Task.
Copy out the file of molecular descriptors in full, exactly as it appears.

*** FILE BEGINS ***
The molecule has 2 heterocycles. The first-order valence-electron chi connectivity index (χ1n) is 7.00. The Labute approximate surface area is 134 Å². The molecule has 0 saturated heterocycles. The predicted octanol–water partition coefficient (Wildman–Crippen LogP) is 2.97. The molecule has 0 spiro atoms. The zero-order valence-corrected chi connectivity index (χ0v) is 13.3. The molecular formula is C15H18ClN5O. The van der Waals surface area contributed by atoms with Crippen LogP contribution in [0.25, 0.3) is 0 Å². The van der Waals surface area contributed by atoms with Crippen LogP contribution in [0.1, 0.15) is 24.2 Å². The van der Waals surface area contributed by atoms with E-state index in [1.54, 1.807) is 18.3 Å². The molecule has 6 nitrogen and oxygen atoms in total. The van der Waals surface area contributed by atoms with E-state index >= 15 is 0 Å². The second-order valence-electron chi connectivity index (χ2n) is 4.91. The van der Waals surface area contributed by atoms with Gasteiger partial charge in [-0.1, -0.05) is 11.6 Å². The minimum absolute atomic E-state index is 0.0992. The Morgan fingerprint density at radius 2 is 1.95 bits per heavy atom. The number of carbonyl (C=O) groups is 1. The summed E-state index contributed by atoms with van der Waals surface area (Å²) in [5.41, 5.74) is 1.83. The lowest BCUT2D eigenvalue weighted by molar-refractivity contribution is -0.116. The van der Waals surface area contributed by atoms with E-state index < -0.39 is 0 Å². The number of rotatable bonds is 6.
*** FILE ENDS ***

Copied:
The molecule has 2 heterocycles. The first-order valence-electron chi connectivity index (χ1n) is 7.00. The Labute approximate surface area is 134 Å². The molecule has 0 saturated heterocycles. The predicted octanol–water partition coefficient (Wildman–Crippen LogP) is 2.97. The molecule has 0 spiro atoms. The zero-order valence-corrected chi connectivity index (χ0v) is 13.3. The molecular formula is C15H18ClN5O. The van der Waals surface area contributed by atoms with Crippen LogP contribution in [0.25, 0.3) is 0 Å². The van der Waals surface area contributed by atoms with Crippen LogP contribution in [0.1, 0.15) is 24.2 Å². The van der Waals surface area contributed by atoms with E-state index in [1.54, 1.807) is 18.3 Å². The molecule has 6 nitrogen and oxygen atoms in total. The van der Waals surface area contributed by atoms with E-state index >= 15 is 0 Å². The second-order valence-electron chi connectivity index (χ2n) is 4.91. The van der Waals surface area contributed by atoms with Gasteiger partial charge in [-0.1, -0.05) is 11.6 Å². The minimum absolute atomic E-state index is 0.0992. The Morgan fingerprint density at radius 2 is 1.95 bits per heavy atom. The number of carbonyl (C=O) groups is 1. The summed E-state index contributed by atoms with van der Waals surface area (Å²) in [5.41, 5.74) is 1.83. The lowest BCUT2D eigenvalue weighted by molar-refractivity contribution is -0.116. The van der Waals surface area contributed by atoms with E-state index < -0.39 is 0 Å². The number of rotatable bonds is 6.